If you've ever wondered what would happen if someone tried to create a piece of lovingly crafted Oscar bait out of the world of Sherlock Holmes, then Mr. Holmes is what you're looking for. Unsurprisingly, McAllen shines in the tragic role of a Holmes desperately grabbing at the last vestiges of his remaining sanity, even if the film he's in less resembles The Hound of the Baskerville than it does Still Alice.

Transplanting Sherlock Holmes from the streets of 19th century London to 21st century New York, Elementary follows modern-day detective Sherlock Holmes (Jonny Lee Miller) as he brings his deductive expertise to the assistance of the NYPD, primarily in collaboration with Dr. Joan Watson (the incomparable Lucy Liu). But Elementary definitely has some fun contemporizing the Holmes stories (including Natalie Dormer providing a fresh take on the villain Moriarty), and Miller is a wonderfully oddball performer that brings humor, humanity, and a ton of heart to this modern detective show.

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His performance creates a detective whose dedication to the mystery at hand, while removing some comedy of the role, results in a uniquely compelling sleuth. Chances are, when you hear the name Sherlock Holmes, ” your mind jumps to either the lovable scamp that is Benedict Cumberbatch (we'll get to him soon, promise) or the recent Robert Downey Jr. punch-fests.

Here, Basil (voiced by Barrie Ingham) provides a wonderfully faithful mouse version of the famed detective, balancing his deduction skills, nimble fighting, and veiled madness into a delightful concoction of a main character. He faces off against one of Disney's all-time greatest villains, Professor Vatican, devilishly voiced by Vincent Price.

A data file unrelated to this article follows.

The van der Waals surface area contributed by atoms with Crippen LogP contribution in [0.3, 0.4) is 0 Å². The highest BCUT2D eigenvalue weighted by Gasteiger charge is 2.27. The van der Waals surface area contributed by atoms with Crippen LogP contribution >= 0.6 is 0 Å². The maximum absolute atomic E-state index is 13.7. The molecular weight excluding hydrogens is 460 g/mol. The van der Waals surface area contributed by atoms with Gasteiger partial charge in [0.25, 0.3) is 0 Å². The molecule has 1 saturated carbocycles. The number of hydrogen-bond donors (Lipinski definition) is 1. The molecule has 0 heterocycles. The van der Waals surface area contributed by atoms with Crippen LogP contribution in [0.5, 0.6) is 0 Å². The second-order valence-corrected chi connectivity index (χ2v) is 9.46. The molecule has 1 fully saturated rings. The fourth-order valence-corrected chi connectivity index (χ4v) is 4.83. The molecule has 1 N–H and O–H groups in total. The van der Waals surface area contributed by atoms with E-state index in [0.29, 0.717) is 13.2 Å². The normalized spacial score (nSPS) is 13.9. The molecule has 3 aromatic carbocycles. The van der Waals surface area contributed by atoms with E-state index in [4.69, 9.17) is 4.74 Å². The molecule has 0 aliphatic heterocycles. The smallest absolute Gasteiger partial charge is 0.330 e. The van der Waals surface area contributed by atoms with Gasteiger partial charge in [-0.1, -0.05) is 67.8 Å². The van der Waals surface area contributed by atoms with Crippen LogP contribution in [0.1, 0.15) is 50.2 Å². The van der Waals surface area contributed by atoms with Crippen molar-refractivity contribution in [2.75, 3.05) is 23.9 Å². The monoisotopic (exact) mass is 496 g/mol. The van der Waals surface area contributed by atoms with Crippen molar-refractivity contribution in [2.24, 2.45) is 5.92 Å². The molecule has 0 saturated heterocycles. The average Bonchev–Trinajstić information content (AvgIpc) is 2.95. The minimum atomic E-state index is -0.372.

Before he received a doctorate in being Strange in the MCU, Cumberbatch rose to prominence with his magnificently crafted contemporary spin on Doyle's detective in Sherlock, the BBC television series that, arguably, brought Sherlock Holmes back into the public sphere. Cumberbatch met the challenge of bringing Sherlock to the 21st century with gusto, and his stylish, witty, one-of-a-kind performance emerged as nothing short of iconic.

If Basil Rathbone represents the definitive classic Holmes in the world of cinema, then his television equivalent must be Jeremy Brett, starring in Adventures of Sherlock Holmes from 1984 to 1994, and even bringing his talents to the London stage for a theatrical take on his more-than-elementary interpretation. It's a wonderfully faithful adaptation, and what it may lack in any sort of reinvention or overt stylistic interpretations, it more than makes up in Brett's fantastically authentic performance, bringing to life what could be called the “definitive” take on Doyle's character.

HI's droll, dry, witty-beyond-comprehension read on Holmes feels as fresh as ever these days, and made even more impressive that he was able to carry this performance over the course of a decade. Edit Series cast summary: Jeremy Brett ... Sherlock Holmes 13 episodes, 1984-1985 David Burke ... Dr Watson / ... 13 episodes, 1984-1985 Rosalie Williams ... Mrs Hudson / ... 8 episodes, 1984-1985 View production, box office, & company info.